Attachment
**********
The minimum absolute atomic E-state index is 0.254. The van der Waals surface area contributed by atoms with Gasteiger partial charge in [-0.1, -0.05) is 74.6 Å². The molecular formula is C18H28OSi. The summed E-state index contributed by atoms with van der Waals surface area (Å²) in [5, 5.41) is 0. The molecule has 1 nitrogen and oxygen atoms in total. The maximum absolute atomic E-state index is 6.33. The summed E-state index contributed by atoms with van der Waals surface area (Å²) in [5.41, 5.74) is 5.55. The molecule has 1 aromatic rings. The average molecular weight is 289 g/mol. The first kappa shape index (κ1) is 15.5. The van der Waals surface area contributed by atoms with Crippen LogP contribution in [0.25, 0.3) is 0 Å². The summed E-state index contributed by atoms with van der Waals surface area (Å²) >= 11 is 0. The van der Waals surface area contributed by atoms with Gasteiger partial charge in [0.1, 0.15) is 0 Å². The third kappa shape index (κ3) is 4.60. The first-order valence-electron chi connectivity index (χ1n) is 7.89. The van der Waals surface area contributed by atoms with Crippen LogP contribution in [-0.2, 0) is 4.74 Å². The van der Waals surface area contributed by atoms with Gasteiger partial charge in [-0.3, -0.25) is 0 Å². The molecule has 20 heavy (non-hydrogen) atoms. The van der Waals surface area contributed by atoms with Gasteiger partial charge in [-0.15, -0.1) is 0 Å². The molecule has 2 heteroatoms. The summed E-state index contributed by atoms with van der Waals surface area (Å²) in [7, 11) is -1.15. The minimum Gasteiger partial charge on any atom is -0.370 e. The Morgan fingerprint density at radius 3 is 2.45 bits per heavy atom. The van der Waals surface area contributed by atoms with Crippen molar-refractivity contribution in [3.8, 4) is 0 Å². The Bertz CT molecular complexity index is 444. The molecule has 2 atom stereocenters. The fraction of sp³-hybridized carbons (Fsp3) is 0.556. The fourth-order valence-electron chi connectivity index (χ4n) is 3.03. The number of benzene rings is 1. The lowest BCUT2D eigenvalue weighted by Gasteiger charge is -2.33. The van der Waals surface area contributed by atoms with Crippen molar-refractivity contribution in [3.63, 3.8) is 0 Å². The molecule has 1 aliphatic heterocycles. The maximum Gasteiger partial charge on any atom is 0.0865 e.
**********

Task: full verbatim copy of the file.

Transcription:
The minimum absolute atomic E-state index is 0.254. The van der Waals surface area contributed by atoms with Gasteiger partial charge in [-0.1, -0.05) is 74.6 Å². The molecular formula is C18H28OSi. The summed E-state index contributed by atoms with van der Waals surface area (Å²) in [5, 5.41) is 0. The molecule has 1 nitrogen and oxygen atoms in total. The maximum absolute atomic E-state index is 6.33. The summed E-state index contributed by atoms with van der Waals surface area (Å²) in [5.41, 5.74) is 5.55. The molecule has 1 aromatic rings. The average molecular weight is 289 g/mol. The first kappa shape index (κ1) is 15.5. The van der Waals surface area contributed by atoms with Crippen LogP contribution in [0.25, 0.3) is 0 Å². The summed E-state index contributed by atoms with van der Waals surface area (Å²) >= 11 is 0. The van der Waals surface area contributed by atoms with Gasteiger partial charge in [0.1, 0.15) is 0 Å². The third kappa shape index (κ3) is 4.60. The first-order valence-electron chi connectivity index (χ1n) is 7.89. The van der Waals surface area contributed by atoms with Crippen LogP contribution in [-0.2, 0) is 4.74 Å². The van der Waals surface area contributed by atoms with Gasteiger partial charge in [-0.3, -0.25) is 0 Å². The molecule has 20 heavy (non-hydrogen) atoms. The van der Waals surface area contributed by atoms with Gasteiger partial charge in [-0.15, -0.1) is 0 Å². The molecule has 2 heteroatoms. The summed E-state index contributed by atoms with van der Waals surface area (Å²) in [7, 11) is -1.15. The minimum Gasteiger partial charge on any atom is -0.370 e. The Morgan fingerprint density at radius 3 is 2.45 bits per heavy atom. The van der Waals surface area contributed by atoms with Crippen molar-refractivity contribution in [3.8, 4) is 0 Å². The Bertz CT molecular complexity index is 444. The molecule has 2 atom stereocenters. The fraction of sp³-hybridized carbons (Fsp3) is 0.556. The fourth-order valence-electron chi connectivity index (χ4n) is 3.03. The number of benzene rings is 1. The lowest BCUT2D eigenvalue weighted by Gasteiger charge is -2.33. The van der Waals surface area contributed by atoms with Crippen molar-refractivity contribution in [3.63, 3.8) is 0 Å². The molecule has 1 aliphatic heterocycles. The maximum Gasteiger partial charge on any atom is 0.0865 e.